Preference and taste are so individual. I want the world to go in a way where we're amplifying our own individuality—we're not trying to be like each other, and we're celebrating who we are. But in order to have any insight into who we are, we need to understand that who we've been and everything we'll become is a byproduct of what we have experienced.
The data presented at the end looked like a piece of art—the bigger, warm splotches represent spikes in excitement, while the thinner, cool splotches represent moments of zen. Photo: Maremosso
I love that people are telling me how surprised they are that the data is coming out as this beautiful art piece. The data is a series of numbers that feed into this system, but the truth is that the output in the infographics could look like anything. My team worked hard on devising how to use the spread of the ink and bursts of color to indicate one thing versus another.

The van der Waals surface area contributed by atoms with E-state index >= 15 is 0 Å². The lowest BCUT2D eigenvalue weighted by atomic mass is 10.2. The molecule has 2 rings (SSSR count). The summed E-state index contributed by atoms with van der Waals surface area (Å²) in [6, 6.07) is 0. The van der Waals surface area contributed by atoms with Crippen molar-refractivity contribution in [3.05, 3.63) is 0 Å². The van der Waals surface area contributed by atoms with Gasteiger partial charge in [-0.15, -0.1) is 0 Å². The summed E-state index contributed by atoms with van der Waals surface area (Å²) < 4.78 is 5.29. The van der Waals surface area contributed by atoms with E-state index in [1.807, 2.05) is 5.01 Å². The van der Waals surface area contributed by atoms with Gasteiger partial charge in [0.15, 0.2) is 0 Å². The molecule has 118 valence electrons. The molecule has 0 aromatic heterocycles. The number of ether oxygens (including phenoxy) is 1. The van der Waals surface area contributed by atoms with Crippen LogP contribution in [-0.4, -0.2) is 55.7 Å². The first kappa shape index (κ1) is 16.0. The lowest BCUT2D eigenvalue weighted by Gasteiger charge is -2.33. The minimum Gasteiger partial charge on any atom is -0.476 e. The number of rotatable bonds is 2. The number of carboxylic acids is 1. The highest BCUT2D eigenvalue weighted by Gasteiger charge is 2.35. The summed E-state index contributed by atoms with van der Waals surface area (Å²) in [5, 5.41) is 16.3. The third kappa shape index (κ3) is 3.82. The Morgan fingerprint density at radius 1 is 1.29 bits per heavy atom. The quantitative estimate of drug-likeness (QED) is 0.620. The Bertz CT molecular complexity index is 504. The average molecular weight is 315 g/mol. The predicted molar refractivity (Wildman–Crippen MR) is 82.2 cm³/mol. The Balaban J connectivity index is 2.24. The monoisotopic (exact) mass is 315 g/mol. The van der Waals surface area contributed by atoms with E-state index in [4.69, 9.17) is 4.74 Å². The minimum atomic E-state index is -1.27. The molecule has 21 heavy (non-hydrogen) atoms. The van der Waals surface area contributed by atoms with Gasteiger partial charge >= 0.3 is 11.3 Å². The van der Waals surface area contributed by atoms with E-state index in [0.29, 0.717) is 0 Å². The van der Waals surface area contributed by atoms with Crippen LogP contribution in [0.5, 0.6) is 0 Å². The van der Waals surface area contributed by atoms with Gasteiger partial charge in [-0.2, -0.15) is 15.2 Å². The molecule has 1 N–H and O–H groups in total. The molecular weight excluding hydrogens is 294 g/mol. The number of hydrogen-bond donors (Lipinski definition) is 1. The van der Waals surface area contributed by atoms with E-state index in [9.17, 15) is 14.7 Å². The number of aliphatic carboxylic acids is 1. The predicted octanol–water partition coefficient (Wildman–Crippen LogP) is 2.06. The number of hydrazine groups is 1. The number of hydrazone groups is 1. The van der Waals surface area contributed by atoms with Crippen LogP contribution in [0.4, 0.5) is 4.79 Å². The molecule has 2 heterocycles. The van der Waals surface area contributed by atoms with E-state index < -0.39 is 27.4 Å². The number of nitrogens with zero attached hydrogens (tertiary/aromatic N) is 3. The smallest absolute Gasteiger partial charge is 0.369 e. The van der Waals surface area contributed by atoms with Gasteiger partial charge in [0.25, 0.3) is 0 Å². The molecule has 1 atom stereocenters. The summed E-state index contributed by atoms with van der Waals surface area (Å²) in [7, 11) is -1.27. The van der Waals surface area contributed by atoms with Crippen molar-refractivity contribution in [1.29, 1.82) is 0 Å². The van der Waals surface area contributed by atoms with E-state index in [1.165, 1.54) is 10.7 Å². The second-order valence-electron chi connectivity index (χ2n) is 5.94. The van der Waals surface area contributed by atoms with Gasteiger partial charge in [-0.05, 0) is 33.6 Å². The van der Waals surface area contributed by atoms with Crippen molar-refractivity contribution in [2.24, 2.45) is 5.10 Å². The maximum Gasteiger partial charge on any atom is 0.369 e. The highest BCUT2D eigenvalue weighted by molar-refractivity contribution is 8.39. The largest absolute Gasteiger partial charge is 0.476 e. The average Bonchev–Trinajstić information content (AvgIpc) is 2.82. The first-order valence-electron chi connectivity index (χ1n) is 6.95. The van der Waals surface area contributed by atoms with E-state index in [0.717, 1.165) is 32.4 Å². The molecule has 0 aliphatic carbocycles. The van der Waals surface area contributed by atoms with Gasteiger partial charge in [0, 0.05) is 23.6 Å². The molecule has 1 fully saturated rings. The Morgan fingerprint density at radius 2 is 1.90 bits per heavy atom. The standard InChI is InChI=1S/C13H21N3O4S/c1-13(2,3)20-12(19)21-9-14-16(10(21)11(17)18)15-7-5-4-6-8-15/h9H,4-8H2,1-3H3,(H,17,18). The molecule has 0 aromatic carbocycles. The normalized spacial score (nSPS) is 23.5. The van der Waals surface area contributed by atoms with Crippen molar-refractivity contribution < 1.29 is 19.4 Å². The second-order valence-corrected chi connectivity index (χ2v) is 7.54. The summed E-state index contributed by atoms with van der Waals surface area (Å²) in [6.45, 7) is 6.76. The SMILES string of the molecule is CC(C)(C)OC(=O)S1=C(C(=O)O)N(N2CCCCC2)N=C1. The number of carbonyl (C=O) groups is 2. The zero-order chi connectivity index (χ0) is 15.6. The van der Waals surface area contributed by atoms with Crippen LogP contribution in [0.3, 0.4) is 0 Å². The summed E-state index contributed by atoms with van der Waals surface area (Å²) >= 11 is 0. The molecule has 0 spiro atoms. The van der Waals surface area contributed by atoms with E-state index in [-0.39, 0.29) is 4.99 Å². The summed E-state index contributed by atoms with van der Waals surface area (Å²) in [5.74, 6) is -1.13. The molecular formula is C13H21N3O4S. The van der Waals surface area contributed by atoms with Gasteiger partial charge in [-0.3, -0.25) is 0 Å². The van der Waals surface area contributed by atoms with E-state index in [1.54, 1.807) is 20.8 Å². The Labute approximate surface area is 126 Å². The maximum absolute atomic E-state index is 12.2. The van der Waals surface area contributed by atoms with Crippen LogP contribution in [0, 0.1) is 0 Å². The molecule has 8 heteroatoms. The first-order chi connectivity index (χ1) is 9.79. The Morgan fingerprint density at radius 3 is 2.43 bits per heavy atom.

This installation is obviously one scenario in which this type of data collection can be applied, but do you see other ways in which it could be useful?
Even in the Google School for Learning, we've started to think about what the right environments are for learning. There are certain neuroaesthetic things that actually encourage retention, memory and learning. So I think its just a matter of being aware. The research around this has been going on for 20 years, but only in the last three years has it come into the applied area—out of the science realm and into real world applications. This is pretty much the first exhibit that talks about it.